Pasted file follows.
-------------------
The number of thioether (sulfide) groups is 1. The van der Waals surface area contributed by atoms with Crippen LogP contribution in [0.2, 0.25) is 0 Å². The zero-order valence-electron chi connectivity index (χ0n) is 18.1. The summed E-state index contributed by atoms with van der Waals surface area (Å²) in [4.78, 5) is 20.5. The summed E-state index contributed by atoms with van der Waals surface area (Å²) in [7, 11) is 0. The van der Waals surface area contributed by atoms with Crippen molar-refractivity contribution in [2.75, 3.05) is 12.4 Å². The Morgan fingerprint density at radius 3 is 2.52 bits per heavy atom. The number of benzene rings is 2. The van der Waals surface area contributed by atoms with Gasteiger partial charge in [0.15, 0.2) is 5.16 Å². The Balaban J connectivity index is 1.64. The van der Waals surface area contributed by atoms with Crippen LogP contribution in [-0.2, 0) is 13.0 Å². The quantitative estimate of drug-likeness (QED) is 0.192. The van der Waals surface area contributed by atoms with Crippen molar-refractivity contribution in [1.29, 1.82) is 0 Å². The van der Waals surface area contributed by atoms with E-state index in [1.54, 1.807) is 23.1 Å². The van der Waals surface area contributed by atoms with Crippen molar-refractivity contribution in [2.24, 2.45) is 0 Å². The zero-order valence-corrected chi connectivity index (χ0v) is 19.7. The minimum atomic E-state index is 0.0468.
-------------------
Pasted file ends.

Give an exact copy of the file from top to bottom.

The number of thioether (sulfide) groups is 1. The van der Waals surface area contributed by atoms with Crippen LogP contribution in [0.2, 0.25) is 0 Å². The zero-order valence-electron chi connectivity index (χ0n) is 18.1. The summed E-state index contributed by atoms with van der Waals surface area (Å²) in [4.78, 5) is 20.5. The summed E-state index contributed by atoms with van der Waals surface area (Å²) in [7, 11) is 0. The van der Waals surface area contributed by atoms with Crippen molar-refractivity contribution in [2.75, 3.05) is 12.4 Å². The Morgan fingerprint density at radius 3 is 2.52 bits per heavy atom. The number of benzene rings is 2. The van der Waals surface area contributed by atoms with Gasteiger partial charge in [0.15, 0.2) is 5.16 Å². The Balaban J connectivity index is 1.64. The van der Waals surface area contributed by atoms with Crippen LogP contribution in [-0.2, 0) is 13.0 Å². The quantitative estimate of drug-likeness (QED) is 0.192. The van der Waals surface area contributed by atoms with Crippen molar-refractivity contribution in [1.29, 1.82) is 0 Å². The van der Waals surface area contributed by atoms with E-state index in [1.54, 1.807) is 23.1 Å². The van der Waals surface area contributed by atoms with Crippen molar-refractivity contribution in [2.24, 2.45) is 0 Å². The zero-order valence-corrected chi connectivity index (χ0v) is 19.7. The minimum atomic E-state index is 0.0468.